Planning My Future Shop - Popular Woodworking Magazine

Planning My Future Shop

 In Shop Blog

My girlfriend and I closed on our first house at the beginning of July, so we’ve been busy packing up our worldly possessions, moving and planning. While the house is lovely (built in the early 1900s, with good bones and a park directly adjacent), I’m more excited about the garage. And by garage, I mean the soon-to-be incredible workshop.

I’m not quite sure when the garage was built, but from the looks of it, I’m thinking it was around the same time as the house. Structurally, it’s in OK shape, though there are very few plumb corners. My first projects in this garage are going to be the decidedly not fun ones: shoring up the structure, running electric, doing a little demolition to the various shelves and storage cabinets hung haphazardly throughout and developing a plan to insulate the shell. I also need to figure out a solution for a level floor that doesn’t take up too much headroom.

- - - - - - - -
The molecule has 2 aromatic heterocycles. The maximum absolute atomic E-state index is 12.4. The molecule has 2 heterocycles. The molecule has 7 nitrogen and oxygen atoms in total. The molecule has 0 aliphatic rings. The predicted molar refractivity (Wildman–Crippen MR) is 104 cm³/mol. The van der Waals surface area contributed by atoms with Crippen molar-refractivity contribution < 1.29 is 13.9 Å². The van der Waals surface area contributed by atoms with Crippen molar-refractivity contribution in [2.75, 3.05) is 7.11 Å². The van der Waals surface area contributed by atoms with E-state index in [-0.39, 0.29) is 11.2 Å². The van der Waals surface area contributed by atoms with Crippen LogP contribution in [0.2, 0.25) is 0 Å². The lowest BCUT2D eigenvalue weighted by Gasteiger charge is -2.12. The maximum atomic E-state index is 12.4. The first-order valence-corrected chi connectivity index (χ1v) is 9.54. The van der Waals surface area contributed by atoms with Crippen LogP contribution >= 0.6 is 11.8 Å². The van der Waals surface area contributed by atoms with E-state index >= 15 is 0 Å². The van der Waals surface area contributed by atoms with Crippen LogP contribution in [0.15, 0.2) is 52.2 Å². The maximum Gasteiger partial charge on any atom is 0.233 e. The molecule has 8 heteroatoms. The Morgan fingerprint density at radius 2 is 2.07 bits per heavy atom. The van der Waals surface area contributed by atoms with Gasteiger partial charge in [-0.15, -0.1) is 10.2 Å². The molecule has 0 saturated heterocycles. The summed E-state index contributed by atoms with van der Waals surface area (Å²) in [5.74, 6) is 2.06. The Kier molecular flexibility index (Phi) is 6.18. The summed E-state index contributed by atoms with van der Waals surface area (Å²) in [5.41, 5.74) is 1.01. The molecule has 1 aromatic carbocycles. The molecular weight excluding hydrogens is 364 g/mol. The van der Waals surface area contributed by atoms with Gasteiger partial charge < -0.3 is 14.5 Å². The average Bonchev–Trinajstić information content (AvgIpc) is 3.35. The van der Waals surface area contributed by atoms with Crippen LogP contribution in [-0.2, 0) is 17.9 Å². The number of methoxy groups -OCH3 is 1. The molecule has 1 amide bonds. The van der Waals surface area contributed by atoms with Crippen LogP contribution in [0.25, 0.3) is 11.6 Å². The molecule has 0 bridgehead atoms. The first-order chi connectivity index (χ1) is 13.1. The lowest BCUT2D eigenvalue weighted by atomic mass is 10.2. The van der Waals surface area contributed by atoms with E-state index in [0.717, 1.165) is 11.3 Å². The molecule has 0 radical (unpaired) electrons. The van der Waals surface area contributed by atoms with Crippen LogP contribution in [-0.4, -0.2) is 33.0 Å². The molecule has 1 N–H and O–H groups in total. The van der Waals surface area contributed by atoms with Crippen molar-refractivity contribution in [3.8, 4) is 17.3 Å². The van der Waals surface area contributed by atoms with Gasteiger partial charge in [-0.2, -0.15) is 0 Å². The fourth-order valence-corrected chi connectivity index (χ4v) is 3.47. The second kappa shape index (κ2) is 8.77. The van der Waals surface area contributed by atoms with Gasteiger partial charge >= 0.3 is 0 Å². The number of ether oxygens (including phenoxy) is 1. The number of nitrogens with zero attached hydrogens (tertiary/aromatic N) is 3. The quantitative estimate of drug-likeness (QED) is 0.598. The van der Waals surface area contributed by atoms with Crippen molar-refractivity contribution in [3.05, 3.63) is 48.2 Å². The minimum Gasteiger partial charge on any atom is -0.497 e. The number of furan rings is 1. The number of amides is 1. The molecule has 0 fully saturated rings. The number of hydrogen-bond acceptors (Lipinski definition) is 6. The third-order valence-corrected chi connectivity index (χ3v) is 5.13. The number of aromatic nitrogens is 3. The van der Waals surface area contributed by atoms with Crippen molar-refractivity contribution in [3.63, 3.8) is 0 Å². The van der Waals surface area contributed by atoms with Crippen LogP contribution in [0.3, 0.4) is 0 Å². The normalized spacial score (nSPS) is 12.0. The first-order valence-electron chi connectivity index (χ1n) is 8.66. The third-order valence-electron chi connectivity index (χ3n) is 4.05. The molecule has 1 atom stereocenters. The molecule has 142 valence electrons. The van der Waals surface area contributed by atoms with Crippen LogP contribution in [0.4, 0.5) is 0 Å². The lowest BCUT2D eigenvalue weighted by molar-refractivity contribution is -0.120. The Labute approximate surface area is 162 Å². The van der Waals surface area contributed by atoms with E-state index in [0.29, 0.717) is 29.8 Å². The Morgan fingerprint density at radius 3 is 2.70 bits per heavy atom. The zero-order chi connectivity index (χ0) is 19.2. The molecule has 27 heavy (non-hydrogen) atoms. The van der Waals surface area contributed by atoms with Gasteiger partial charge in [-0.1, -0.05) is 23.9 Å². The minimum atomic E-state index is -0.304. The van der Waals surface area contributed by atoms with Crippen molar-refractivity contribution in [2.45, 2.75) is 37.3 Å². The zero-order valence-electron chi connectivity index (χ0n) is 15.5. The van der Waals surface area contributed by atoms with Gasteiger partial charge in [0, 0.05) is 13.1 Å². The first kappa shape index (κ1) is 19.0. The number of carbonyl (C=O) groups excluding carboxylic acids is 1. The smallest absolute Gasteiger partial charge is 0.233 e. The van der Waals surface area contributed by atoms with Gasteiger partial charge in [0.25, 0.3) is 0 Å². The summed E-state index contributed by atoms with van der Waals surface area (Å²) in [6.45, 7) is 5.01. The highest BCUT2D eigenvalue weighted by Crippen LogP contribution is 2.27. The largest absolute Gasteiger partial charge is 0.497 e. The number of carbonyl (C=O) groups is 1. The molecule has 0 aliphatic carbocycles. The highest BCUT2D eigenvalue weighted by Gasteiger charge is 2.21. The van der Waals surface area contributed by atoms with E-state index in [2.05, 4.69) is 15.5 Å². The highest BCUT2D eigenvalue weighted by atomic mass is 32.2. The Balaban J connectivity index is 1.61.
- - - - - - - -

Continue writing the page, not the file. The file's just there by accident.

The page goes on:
For me, the biggest hurdle will be how much to insulate and heat. I’m in Minneapolis, so it gets quite cold for extended periods of prime woodworking time. I’ve had a drafty, uninsulated 2 car garage space to use for the last few years, and it’s usually bearable through early November. But November to March, it’s too cold to be working without gloves for an extended period of time. Also, from November to March, we need to be able to park one car in the garage. So there will be some compromises.

The fun stuff is just around the corner, though. Right now, the plan is to have a dedicated spot for my table saw and workbench, and keep the rest of my shop relatively mobile until I get into a groove. Dust collection is another consideration, and I’m planning to install a centralized system, with drops for the table saw, jointer and planer. I’ll use a shop vacuum to collect dust at the miter saw.

There’s also the matter of security. I did have a break-in and lost a few tools at my last place, and my house and shop is still in the city. Right now, I have a couple wireless cameras that work pretty well (I can always check in on my shop from my phone as long as I have service), and a deadbolt on the door. I don’t have any tools that are irreplaceable, but I have quite a few that I’d be bummed to lose. So I’ll also have a locking tool cabinet and will have to be vigilant about putting things away at the end of each day.